Boat Buying: Line Up Your Financing

Summer is here and interest rates have ticked up. That affects all banks and the rates they charge, but the increase has been slight. As summer progresses and fall looms around the corner, many boat owners start thinking about selling, either to move up to something larger or to be ready to purchase again in the spring.

financing-300pxSo, there’s a convergence of market shifts right now that could make this fall a good time to go boat shopping. If you’re thinking seriously about taking the plunge, then it’s time to consider your financing options. (And yes, finding a good loan takes almost as much focus as finding a boat.)

First, a boat is a luxury item, so you’ll need good credit to qualify for the lowest interest rate. You can positively affect your credit score before you go shopping for financing,  You want to begin by paying off major credit cards if you can, and bringing that Amazon or Target card down to zero. The fewer outstanding balances you have, the better.

When seeking financing, start with your own bank and/or your credit union. (If you have relationships with both, odds are you’ll get different rates from them.) Once you have that information, you can search the Internet for financing. Some good sources are:

Once you’ve looked into all those resources, you should have several loan packages from which to choose. Obviously, take the one with the lowest interest rate.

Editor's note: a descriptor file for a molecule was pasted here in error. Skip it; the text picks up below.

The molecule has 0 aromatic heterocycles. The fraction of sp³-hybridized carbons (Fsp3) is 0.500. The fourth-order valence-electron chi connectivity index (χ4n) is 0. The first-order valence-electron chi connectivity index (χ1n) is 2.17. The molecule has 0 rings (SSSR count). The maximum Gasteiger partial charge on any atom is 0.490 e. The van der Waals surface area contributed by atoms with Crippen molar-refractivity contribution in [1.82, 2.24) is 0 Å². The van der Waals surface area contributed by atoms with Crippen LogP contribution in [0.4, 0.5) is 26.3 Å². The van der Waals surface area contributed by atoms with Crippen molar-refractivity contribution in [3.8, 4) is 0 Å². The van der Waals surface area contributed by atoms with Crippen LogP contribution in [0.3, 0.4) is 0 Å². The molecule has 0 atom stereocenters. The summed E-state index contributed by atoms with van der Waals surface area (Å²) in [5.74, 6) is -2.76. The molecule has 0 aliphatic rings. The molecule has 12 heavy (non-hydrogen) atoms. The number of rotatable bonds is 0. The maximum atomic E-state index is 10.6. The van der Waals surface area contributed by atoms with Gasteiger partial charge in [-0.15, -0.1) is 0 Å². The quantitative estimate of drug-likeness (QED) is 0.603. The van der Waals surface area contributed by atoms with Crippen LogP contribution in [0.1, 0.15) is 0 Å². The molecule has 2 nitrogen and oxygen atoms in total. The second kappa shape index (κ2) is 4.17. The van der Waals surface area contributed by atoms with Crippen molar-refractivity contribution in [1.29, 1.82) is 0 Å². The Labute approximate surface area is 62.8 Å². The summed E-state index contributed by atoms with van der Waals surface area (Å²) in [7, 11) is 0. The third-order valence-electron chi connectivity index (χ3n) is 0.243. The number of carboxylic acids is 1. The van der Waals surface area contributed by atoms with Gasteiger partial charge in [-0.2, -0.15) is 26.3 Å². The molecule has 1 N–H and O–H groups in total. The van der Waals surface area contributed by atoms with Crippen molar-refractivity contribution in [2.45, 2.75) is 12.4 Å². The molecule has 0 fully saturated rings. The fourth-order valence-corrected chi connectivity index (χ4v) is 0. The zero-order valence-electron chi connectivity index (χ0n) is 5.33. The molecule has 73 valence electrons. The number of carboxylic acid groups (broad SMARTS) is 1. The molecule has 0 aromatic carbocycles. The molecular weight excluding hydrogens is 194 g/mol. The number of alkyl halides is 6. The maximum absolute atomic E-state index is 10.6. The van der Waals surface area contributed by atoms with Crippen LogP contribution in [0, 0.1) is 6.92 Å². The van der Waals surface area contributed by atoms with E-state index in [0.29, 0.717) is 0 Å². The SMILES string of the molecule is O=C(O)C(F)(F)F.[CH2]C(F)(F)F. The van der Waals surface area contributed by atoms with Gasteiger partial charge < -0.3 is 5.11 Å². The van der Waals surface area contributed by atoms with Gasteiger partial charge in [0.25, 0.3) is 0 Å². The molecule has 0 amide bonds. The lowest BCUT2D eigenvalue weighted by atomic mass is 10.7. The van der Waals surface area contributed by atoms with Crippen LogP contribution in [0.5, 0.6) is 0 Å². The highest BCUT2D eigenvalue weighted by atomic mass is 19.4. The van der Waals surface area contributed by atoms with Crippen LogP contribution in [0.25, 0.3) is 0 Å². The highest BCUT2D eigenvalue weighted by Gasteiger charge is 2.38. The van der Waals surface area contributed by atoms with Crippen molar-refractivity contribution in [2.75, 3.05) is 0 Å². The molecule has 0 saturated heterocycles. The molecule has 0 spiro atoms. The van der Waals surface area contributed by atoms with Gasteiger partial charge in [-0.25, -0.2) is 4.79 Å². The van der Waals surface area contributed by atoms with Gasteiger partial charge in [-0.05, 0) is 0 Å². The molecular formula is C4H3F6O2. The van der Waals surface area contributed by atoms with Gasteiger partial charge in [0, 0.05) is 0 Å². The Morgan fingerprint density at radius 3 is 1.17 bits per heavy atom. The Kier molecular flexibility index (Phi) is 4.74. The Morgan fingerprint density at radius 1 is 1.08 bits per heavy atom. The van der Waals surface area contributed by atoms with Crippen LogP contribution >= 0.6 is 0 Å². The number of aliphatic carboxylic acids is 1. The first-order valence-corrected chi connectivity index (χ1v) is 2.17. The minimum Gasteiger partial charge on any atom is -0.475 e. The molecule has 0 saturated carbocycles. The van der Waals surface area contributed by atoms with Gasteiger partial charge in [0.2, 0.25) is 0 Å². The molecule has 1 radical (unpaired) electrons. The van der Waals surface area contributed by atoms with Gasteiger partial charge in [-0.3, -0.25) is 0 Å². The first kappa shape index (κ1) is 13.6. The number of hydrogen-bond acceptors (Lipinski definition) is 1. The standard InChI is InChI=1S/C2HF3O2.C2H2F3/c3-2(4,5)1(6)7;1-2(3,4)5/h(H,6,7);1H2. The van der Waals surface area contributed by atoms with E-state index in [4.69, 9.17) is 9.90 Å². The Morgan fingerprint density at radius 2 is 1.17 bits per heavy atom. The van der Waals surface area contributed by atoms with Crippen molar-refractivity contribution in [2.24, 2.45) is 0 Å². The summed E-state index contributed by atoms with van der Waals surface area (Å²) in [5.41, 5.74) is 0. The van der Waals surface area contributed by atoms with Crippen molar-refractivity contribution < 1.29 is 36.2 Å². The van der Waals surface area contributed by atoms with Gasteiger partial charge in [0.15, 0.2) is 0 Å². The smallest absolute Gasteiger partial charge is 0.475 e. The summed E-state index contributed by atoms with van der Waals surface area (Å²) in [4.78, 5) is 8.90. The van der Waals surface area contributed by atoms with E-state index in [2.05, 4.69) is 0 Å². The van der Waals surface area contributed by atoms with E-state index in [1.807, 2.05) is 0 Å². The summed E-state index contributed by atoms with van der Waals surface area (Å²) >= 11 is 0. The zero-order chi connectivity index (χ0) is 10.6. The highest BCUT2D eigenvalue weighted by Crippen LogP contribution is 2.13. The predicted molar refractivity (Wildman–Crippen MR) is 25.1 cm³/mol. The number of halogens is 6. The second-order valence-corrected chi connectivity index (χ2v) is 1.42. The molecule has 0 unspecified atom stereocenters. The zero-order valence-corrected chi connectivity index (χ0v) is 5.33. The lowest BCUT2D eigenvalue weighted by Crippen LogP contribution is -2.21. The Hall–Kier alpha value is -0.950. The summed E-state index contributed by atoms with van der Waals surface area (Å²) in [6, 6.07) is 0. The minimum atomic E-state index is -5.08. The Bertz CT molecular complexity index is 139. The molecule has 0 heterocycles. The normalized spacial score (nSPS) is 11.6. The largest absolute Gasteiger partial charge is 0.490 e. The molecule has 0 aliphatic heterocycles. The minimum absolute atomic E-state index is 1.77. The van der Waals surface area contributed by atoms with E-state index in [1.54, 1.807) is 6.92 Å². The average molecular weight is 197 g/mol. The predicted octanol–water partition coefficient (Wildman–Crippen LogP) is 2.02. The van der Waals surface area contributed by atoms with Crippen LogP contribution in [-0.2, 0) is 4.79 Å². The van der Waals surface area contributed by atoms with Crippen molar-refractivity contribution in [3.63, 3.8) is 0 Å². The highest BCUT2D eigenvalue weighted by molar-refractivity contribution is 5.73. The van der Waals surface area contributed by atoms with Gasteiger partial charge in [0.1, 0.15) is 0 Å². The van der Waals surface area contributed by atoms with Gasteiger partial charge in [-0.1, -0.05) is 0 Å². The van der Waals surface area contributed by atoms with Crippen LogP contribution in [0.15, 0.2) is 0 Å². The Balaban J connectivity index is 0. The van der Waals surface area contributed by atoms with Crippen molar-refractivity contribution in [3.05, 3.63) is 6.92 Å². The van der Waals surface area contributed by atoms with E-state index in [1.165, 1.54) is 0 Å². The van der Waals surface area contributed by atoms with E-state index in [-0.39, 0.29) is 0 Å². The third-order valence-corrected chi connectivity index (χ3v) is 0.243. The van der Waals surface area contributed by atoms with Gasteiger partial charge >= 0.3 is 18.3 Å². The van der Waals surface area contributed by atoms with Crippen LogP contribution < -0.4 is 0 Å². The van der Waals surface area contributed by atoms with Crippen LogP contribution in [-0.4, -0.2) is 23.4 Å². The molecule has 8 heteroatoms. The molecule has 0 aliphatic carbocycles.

But you’re still not done. If you’re buying a used boat from a dealer, and you arrive with a source for your own financing, you have a valuable bargaining chip. The dealership will want you to finance it through its sources because it gets a cut “on the back end.” That increases the dealership’s profit on the deal.

If the dealer can get you a lower rate, he will make more in profit on the deal. That’s OK as long it doesn’t affect the initial price.

To paraphrase the saying, when banks compete, you come out ahead.


A previous version of this article appeared on Boat Trader in October 2014.


Boat Trader has plenty of  Buying and Selling advice, but also check out the hundreds of articles in the Boating section, with tips on everything from seamanship to maintenance, how-to, where to find replacement parts, and much more.

 

Written by: Brett Becker

Brett Becker is a freelance writer and photographer who has covered
the marine industry for 15 years. In addition to covering the ski boat
and runabout markets for Boats.com, he regularly writes and shoots for
BoatTrader.com. Based in Ventura, Calif., Becker holds a bachelor’s
degree in journalism and a master’s in mass communication from the
University of Central Florida in Orlando.

Related

sea trial checklist
How to Buy a Used Boat
Category: Buying
Gary Reich covers the considerations in buying a used boat.
Scout 530 LXF Photo by Ryan McVinney
5 Myths About Boat Ownership
Category: Buying
Far more people can actually afford to buy a boat and enjoy boating than most people think.